When Carol Joy and I started our business 15 years ago, we created a system of buying foreclosures that made $456,000 in six months. To this day, foreclosures make up 25 percent of the deals we close. I have spent a lot of time teaching my students how they should use foreclosures in their real estate investing strategies, and there are many misconceptions people have about what the foreclosure process is. In this article, I want to make sure everyone understands what foreclosure is and what the process looks like from beginning to end.
Stage 1 of the foreclosure process is what we call pre-foreclosure. This is when the owner of the property has fallen behind on their payments. There are federal laws in place that prevent the banks and mortgage companies from beginning the foreclosure process until the borrower is at least 90 days in arrears with their payments. If the account is not brought current, the lender moves on to the next step in the foreclosure process.
Substitute Trustee and Notice of Default
Once the lender, be they the bank or the mortgage company, pulls the trigger and officially begins foreclosing on a property, they hire a substitute trustee. The substitute trustee usually comes from what we call a “foreclosure millhouse,” which is a large law firm whose only focus is representing banks and mortgage companies to handle the foreclosure process. It’s the substitute trustee’s job to begin the foreclosure process, and they do this by having notice of default or a summons delivered to the property owner.
This summons is not delivered through the mail. It’s actually delivered by the deputy sheriff in person. They physically go the property and knock on the door. If someone comes to the door, they hand them the notice of default. If no one is there, the deputy sheriff will tape it on the door. At this point, the property is in foreclosure. Now, the borrower still owns the property. There’s a period of time after the notice of default during which the borrower can still make good on their payments and stop the foreclosure process.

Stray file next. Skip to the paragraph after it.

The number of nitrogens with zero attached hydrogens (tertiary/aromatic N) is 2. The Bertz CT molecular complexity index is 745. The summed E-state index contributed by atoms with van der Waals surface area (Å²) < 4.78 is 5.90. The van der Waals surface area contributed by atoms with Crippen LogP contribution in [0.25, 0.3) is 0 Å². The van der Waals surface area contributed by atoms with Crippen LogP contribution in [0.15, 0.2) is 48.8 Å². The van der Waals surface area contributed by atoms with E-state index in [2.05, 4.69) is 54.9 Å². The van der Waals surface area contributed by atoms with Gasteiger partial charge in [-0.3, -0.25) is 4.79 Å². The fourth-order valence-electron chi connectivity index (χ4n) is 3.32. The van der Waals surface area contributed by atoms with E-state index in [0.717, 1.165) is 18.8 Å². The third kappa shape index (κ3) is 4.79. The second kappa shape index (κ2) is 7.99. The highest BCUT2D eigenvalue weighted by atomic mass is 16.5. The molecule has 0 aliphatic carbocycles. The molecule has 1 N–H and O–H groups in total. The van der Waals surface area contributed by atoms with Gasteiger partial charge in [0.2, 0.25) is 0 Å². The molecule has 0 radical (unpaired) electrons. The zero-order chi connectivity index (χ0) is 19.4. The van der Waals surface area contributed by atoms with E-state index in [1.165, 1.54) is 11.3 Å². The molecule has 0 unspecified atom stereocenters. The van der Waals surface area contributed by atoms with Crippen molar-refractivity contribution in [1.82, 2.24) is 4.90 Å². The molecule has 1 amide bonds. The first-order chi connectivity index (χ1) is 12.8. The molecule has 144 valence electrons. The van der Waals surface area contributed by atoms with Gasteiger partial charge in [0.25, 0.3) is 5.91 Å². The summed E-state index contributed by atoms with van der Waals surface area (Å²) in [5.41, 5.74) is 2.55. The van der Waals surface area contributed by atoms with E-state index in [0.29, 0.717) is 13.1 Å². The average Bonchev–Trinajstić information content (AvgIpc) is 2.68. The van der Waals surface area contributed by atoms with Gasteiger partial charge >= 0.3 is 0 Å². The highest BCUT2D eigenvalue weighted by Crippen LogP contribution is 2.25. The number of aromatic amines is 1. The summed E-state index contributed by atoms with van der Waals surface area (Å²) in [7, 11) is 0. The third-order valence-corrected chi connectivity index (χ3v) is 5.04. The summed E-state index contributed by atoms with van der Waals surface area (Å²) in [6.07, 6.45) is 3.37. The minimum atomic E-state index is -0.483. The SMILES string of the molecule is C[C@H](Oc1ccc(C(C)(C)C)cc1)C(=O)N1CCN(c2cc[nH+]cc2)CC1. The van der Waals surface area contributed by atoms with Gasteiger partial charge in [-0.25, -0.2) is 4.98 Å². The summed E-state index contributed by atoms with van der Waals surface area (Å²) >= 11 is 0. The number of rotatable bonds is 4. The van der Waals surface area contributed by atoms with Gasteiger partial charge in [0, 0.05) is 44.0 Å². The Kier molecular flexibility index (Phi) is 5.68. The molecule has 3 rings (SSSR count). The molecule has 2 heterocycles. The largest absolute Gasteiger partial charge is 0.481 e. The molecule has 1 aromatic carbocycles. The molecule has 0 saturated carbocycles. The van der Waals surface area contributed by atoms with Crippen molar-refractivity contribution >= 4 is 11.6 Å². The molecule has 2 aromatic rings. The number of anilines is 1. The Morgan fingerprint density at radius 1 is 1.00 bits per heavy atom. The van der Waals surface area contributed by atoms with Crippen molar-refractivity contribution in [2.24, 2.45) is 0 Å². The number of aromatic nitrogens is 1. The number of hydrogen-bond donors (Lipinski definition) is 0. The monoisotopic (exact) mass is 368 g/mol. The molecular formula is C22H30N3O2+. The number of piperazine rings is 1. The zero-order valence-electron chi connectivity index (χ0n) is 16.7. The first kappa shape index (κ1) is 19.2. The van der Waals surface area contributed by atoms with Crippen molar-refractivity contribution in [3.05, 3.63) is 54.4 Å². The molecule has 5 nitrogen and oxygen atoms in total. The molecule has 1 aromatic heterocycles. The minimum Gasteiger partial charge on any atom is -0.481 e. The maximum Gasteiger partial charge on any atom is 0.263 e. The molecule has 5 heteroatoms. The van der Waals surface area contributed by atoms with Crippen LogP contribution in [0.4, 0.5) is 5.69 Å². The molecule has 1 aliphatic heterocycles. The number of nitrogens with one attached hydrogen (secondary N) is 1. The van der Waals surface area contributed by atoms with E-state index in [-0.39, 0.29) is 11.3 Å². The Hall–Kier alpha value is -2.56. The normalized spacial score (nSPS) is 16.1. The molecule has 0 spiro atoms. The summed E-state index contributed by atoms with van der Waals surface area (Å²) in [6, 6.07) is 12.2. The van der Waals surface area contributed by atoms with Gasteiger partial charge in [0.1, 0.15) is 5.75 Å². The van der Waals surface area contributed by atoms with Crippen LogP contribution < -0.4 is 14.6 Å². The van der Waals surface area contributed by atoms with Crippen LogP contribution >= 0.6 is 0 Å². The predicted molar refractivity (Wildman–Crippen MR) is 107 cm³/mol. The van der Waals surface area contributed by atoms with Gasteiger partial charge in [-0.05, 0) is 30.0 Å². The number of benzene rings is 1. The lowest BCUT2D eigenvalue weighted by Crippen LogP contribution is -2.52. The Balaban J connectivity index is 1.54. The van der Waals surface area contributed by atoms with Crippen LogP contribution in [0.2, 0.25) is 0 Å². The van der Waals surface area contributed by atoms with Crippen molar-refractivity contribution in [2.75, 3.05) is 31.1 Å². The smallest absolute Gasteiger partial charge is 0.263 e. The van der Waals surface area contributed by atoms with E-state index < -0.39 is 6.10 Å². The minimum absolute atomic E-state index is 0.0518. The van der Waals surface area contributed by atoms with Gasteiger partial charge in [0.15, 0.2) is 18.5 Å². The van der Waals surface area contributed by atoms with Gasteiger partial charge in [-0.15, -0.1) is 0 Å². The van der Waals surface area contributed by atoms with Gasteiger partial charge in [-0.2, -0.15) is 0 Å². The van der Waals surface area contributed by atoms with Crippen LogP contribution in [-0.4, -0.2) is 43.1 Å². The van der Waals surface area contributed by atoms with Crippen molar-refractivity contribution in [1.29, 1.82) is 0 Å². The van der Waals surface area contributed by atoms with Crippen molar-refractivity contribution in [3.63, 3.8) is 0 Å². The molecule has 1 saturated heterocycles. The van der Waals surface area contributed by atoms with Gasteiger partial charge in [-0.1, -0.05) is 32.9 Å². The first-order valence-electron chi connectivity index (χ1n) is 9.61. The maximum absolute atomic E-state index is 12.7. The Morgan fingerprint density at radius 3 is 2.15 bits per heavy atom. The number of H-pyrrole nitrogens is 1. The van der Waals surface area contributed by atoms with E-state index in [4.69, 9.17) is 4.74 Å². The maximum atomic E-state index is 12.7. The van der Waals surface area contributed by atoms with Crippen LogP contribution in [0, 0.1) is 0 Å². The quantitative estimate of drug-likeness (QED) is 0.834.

In most states, the next part of the foreclosure process is what’s called a hearing. During the hearing, the clerk of court goes through a whole checklist to determine if the bank has the legal right to foreclose on this property. If they find that, yes, the bank can foreclose on the property, then they move forward to the next step.
Assuming at this point in time that the owner of the house has not brought their payments current, now comes the actual sale of the property. This will be a public sale that takes place on the courthouse steps. The same law firm or substitute trustee that is representing the bank will conduct the sale. The lender sets a minimum bid, and if there’s a buyer who makes that minimum bid and purchases the house, then the process is finished. However, if there is no buyer at the courthouse steps, then we enter the final stage of the foreclosure process.
If the owner of the house is not able to bring up their payments and no one buys the property at the public auction, then the property is taken back and becomes what we call “bank owned.” The bank will get in touch with a Realtor to sell the property through the multiple listing service (MLS).
A lot of students have asked me, “Jay, how can I contact banks and buy bank-owned properties directly from them?” Seldom is this an option for us real estate investors. You’re just going to have to wait until the property reaches the final stage of foreclosure and hits the multiple listing service.
There you have it, the foreclosure process from pre-foreclosure all the way to bank-owned property. Now, it’s worth noting that while you can’t buy a bank-owned property until it is listed with a realtor, there are different ways you should approach an owner in foreclosure and negotiate the deal, depending on what stage of the foreclosure process they are in. Be sure and watch for and upcoming article where I’ll explain how negotiation techniques and buying strategies change during the stages of the foreclosure process.